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Great Family Movies From Far and Wide at Row House

The Pittsburgh International Children's Festival offers a variety of programming for kids (and a few throwback favorites for parents).




Photo courtesy GKIDS
 

I’m pretty sure children don’t care what a good cartoon looks like.

Adults shouldn’t either, obviously. The quality of a film is determined by its content, which can be aided or hindered by style, but it shouldn’t fundamentally matter if a work of animation looks like “Snow White and the Seven Dwarves,” “Toy Story 4” or “Shaun the Sheep.” If it’s good, it’s good.

We can forget that; I’m as guilty as everyone, having judged plenty of animated releases for looking amateurish compared to the latest Pixar miracles. (That doesn’t count as an apology, “Uglydolls.”) Young viewers, though, probably aren’t going to make those judgments. Is it funny? Entertaining? Interesting? Then it works.

That’s why something like “The Big Bad Fox and Other Tales,” a 2017 French release — and part of the 2019 Pittsburgh International Children’s Film Festival — deserves to be seen by a much wider audience. It’s funny (often very funny), lively and thoughtful. And it looks like it might’ve been drawn in about 1983.

That doesn’t mean it’s not beautiful; it’s lovely. Over the course of its three tales — presented with a frame narrative that positions the stories as the work of a clumsy, barnyard theater company — “The Big Bad Fox” is rife with lovely landscapes, expressive creatures and memorable moments. There are plenty of varietals of lovely animation; glittering digital masterpieces are one, and expressive, paint-on-paper sketches are another.

The festival, held July 26-28 at Row House Cinema in Lawrenceville, offers young audiences a selection of recent films from around the world. This year’s lineup is dominated by animated works and documentaries.

While the former genre is a natural fit, documentary programming for kids may seem like an odd choice. The internet has helped with that, however, says Row House Event Coordinator Molly Ebert.

“Because [modern kids] grew up with YouTube, documentaries are a really natural transition,” she says. If a young viewer is used to watching, say, unboxing videos by fellow kids, “something like ‘The Eagle Huntress’ is the next step.”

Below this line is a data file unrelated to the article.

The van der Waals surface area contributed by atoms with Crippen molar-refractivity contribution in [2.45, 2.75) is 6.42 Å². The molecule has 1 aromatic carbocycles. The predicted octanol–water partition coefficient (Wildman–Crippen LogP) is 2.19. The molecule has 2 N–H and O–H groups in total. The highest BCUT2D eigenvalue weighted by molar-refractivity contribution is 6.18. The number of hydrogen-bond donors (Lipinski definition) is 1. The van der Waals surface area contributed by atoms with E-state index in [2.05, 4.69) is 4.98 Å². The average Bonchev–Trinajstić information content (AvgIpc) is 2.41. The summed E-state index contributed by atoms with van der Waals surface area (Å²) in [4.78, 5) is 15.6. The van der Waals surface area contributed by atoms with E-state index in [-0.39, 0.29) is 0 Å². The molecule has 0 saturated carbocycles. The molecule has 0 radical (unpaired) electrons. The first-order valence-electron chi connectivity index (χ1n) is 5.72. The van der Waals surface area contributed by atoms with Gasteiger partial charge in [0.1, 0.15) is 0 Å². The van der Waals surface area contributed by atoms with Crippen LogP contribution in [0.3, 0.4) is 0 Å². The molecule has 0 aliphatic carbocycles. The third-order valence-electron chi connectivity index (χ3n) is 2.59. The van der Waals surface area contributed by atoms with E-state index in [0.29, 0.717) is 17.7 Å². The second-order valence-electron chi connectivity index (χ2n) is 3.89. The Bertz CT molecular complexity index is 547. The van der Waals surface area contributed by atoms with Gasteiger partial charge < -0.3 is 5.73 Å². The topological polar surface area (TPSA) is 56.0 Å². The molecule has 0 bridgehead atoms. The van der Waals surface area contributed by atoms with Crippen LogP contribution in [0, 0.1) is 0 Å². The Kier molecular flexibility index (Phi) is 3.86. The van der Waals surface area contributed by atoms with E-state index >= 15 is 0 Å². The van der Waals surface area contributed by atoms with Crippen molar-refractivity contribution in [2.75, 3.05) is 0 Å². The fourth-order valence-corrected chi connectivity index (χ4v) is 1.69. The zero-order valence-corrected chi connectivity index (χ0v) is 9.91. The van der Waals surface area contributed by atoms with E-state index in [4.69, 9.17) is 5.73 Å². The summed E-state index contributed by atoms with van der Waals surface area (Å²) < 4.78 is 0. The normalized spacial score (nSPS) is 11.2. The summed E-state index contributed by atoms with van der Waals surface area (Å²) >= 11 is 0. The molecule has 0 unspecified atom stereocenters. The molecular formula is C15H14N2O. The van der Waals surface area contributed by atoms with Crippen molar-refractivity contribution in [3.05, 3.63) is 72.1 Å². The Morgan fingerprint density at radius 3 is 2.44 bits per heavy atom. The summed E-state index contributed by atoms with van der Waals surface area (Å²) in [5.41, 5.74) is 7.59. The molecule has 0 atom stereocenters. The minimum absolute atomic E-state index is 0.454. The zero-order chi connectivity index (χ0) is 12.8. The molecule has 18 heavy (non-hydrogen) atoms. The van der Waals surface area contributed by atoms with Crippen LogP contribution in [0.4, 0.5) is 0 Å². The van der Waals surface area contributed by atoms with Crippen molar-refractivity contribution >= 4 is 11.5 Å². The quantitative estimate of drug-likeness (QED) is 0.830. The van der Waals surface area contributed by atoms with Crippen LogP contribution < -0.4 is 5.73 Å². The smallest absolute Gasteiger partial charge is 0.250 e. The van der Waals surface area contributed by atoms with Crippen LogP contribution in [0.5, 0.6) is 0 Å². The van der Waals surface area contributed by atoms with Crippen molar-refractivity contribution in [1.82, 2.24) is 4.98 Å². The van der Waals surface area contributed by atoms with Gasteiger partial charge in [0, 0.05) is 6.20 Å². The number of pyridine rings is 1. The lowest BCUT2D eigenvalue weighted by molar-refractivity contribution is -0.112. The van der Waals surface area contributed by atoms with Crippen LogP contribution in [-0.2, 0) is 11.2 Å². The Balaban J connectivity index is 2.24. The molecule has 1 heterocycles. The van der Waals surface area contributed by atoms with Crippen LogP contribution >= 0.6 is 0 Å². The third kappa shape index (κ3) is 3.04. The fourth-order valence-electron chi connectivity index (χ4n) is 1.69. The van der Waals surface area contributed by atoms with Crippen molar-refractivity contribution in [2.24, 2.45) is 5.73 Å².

That (excellent) documentary, a Sundance favorite from 2016, takes viewers to a remote corner of Mongolia, where 13-year-old Aisholpan works to become the first female eagle trainer to compete at an annual festival. Another featured documentary in this year’s festival, “Landfill Harmonic,” follows a Paraguayan music teacher’s quest to create musical instruments out of detritus from a nearby landfill.

Ebert says that hosting an international festival for children is vital. “Movies are so impactful for kids,” she says. “This has the opportunity to broaden their horizons in a way that other media can’t.”

Parents looking to share some familiar favorites with their own children should note the Sunday schedule, where a quintet of ’80s and ’90s throwbacks will be screened in an all-day marathon. The lineup, beginning at noon, consists of “Casper,” “The Little Rascals,” “Babe,” “The Great Muppet Caper” and “Labyrinth.” Admission to all of the first four films is $10; “Labyrinth” can be added on for another $5.

While parents might be more inclined to interest their kids to “Labyrinth,” which continues to play throughout the week, Ebert urges visitors to check out movies throughout the festival. Young audiences won’t distinguish between one of their parents’ favorites and a new and notable offering, she says.

“Kids are so open. If they’re watching something and it’s enjoyable, that’s the bottom line.”
 

 

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